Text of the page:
Can’t You Sleep, Little Bear?

Once there were two bears. Big Bear and Lit­tle Bear. Big Bear is the big bear, and Lit­tle Bear is the lit­tle bear. They played all day in the bright sun­light. When night came, and the sun went down, Big Bear took Lit­tle Bear home to the Bear Cave….

There was a time — and it doesn’t seem that long ago, I might add — that this gen­tle book was read in our own Bear Cave on a dai­ly basis. I know there are oth­er Big Bear and Lit­tle Bear books, but we nev­er had them. We had just this one—Can’t You Sleep Lit­tle Bear?­­ And we loved it — both the kids and the parents.

The kids delight­ed in the lit­tle jokes in the words and illus­tra­tions. Big Bear is the big bear and Lit­tle Bear is the lit­tle bear was hilar­i­ous to #1 Son. Dar­ling Daugh­ter loved Lit­tle Bear’s acro­bat­ics in bed when he was sup­posed to be set­tling down to sleep. (She was per­haps all too inspired by them, in fact.)

And I loved it because….well, Can’t You Sleep Lit­tle Bear is one of those books that fea­tures inspired par­ent­ing. As a par­ent who read a lot to the kids, I always appre­ci­at­ed hav­ing parental role mod­els in the books I read — wise and under­stand­ing moth­ers, kind and empa­thet­ic fathers. Par­ents who seem to be at their best in some­times dif­fi­cult or har­ried cir­cum­stances (like with the child who won’t go to sleep) — not per­fect, sel­dom per­fect, in fact — but rather, sim­ply wise peo­ple who know how to take a deep breath, ask a per­ti­nent ques­tion, and lead the child through to the res­o­lu­tion if there was one to be had.

Big Bear is an inspi­ra­tional Dad. He may be exhaust­ed, but he has remark­able patience at the end of a day spent play­ing in bright sun­light. Sure, he grum­bles a bit that he has to put down his Bear Book just when it’s get­ting to the inter­est­ing part — but he does put it down, and he gen­tly address­es the sit­u­a­tion, with nary a hint of impa­tience. Again and again he goes to his Lit­tle Bear who is turn­ing flip-flops on the bed and says “Can’t you sleep, Lit­tle Bear?” (He does not yell from the oth­er room: “FOR THE LOVE OF ALL THAT IS HOLY, WILL YOU GO TO SLEEP?!”)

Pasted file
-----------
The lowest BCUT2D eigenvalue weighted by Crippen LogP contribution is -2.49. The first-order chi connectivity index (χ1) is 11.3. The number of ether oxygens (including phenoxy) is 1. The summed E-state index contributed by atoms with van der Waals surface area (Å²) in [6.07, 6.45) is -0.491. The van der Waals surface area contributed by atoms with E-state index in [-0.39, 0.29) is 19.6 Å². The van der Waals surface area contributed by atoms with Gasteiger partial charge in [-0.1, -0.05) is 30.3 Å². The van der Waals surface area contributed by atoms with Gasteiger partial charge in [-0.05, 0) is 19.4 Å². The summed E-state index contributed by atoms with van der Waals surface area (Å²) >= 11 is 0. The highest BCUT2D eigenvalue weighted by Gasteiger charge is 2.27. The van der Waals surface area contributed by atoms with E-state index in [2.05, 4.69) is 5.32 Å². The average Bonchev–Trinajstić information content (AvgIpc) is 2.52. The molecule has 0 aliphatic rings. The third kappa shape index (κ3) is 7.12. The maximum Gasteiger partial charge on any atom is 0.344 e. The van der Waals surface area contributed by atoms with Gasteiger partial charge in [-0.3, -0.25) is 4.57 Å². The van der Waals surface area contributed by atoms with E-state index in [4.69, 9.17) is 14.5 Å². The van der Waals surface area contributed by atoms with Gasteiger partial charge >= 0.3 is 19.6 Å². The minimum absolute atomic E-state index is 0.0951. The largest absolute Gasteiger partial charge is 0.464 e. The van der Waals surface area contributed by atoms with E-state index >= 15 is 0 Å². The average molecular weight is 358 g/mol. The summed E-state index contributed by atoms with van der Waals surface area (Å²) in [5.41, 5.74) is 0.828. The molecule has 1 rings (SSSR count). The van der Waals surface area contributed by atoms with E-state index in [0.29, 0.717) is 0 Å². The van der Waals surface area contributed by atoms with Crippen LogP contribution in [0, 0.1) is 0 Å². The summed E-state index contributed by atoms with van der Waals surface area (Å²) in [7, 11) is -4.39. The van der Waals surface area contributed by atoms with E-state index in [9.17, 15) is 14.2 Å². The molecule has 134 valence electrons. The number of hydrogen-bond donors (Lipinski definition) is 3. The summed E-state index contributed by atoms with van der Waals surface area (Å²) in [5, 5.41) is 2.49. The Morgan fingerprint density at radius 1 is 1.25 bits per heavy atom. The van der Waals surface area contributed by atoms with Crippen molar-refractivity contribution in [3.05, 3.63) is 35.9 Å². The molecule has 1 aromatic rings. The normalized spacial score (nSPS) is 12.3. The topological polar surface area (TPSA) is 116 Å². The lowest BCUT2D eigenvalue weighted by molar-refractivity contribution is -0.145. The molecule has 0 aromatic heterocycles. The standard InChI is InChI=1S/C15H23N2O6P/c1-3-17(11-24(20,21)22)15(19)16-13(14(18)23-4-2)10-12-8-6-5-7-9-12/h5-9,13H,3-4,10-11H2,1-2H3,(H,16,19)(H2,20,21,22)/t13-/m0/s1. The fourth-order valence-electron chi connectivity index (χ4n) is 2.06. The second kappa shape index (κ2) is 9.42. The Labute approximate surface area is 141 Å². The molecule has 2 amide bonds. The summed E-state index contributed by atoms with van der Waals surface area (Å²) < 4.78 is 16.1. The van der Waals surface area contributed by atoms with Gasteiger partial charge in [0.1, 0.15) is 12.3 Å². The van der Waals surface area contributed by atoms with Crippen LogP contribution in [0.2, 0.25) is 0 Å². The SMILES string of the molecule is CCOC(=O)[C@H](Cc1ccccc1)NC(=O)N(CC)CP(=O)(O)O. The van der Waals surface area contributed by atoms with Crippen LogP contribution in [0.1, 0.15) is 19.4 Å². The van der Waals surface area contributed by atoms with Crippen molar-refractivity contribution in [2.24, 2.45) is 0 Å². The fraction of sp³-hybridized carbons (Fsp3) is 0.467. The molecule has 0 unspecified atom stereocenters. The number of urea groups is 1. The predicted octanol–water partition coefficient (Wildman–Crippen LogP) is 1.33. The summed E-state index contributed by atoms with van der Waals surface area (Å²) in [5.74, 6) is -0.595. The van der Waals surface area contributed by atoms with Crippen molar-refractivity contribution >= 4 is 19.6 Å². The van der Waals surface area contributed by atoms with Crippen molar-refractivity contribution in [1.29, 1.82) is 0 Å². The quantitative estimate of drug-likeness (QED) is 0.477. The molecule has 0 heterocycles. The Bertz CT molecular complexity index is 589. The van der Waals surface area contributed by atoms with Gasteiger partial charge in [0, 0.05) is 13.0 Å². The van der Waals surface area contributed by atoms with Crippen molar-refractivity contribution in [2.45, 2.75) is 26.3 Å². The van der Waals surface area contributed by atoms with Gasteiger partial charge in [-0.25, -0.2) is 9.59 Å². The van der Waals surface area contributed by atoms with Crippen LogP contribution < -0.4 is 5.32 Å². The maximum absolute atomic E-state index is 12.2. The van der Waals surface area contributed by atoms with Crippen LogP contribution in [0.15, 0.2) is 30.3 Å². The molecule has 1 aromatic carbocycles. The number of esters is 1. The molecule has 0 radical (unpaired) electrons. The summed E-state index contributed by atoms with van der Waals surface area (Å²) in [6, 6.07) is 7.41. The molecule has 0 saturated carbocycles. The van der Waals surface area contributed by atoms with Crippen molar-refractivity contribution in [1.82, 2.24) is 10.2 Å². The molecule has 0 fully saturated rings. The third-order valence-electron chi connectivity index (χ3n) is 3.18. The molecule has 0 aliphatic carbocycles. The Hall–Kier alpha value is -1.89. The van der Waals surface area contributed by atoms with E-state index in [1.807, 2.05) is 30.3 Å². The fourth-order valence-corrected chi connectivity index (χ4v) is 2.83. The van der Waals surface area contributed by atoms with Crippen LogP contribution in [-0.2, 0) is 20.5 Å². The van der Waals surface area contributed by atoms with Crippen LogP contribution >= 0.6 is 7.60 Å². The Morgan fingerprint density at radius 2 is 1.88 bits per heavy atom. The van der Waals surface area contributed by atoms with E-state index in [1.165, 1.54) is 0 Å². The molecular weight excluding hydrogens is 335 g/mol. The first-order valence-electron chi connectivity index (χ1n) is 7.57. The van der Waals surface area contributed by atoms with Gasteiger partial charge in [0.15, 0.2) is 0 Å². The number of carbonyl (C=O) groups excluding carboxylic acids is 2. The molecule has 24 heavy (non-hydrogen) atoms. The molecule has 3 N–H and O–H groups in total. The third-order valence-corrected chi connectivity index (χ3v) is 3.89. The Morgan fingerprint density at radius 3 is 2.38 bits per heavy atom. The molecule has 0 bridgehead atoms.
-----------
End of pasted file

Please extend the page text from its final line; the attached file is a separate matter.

And when Lit­tle Bear says he’s scared, Big Bear does not say “There’s noth­ing to be afraid of…” No, he asks what Lit­tle Bear is scared about. “I don’t like the dark,” [says] Lit­tle Bear. Big Bear asks a clar­i­fy­ing ques­tion. “What dark?” And Lit­tle Bear tells him,“The dark all around us.” (We used to divvy up these lines when we read the book togeth­er. I’d say “What dark?” and they’d say, “The Dark All Around!” with very dra­mat­ic inflection.)

Big Bear looks, and he sees that the dark part of the cave is very dark, so he goes to the Lantern Cup­board and brings a small light to Lit­tle Bear. He does this sev­er­al times, in fact. A larg­er light each time.

It’s the Lantern Cup­board that gets me. Each time Lit­tle Bear protests the dark, Big Bear brings a larg­er light to van­quish the dark­ness that is all around. From the Lantern Cup­board. I’d read that and think: shouldn’t we all have a Lantern Cup­board? With dif­fer­ent sized lights as might be need­ed for dif­fer­ent and par­tic­u­lar sit­u­a­tions? I’m sure I’d be a bet­ter par­ent if I had access to a Lantern Cupboard.

In the end, the Big Bear and Lit­tle Bear leave the Bear Cave and go out where the dark­ness real­ly is all around. And Lit­tle Bear is scared, but Big Bear encour­ages him to look . “Look at the dark, Lit­tle Bear.” And lit­tle bear does. In the safe­ty of Big Bear’s arms, he looks at the dark­ness. And in the midst of the vast dark­ness, he sees the moon and the twinkly stars, too.

And this, I think, is what it is to par­ent — Lantern Cup­board or no. We light the lights against the darkness…we go with them when and where we can…we offer our love with our strong arms wrapped around them so they can be brave and look out at all that is out there…and, hope­ful­ly, be sur­prised by the moon and the twinkly stars, too.

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David LaRochelle
6 years ago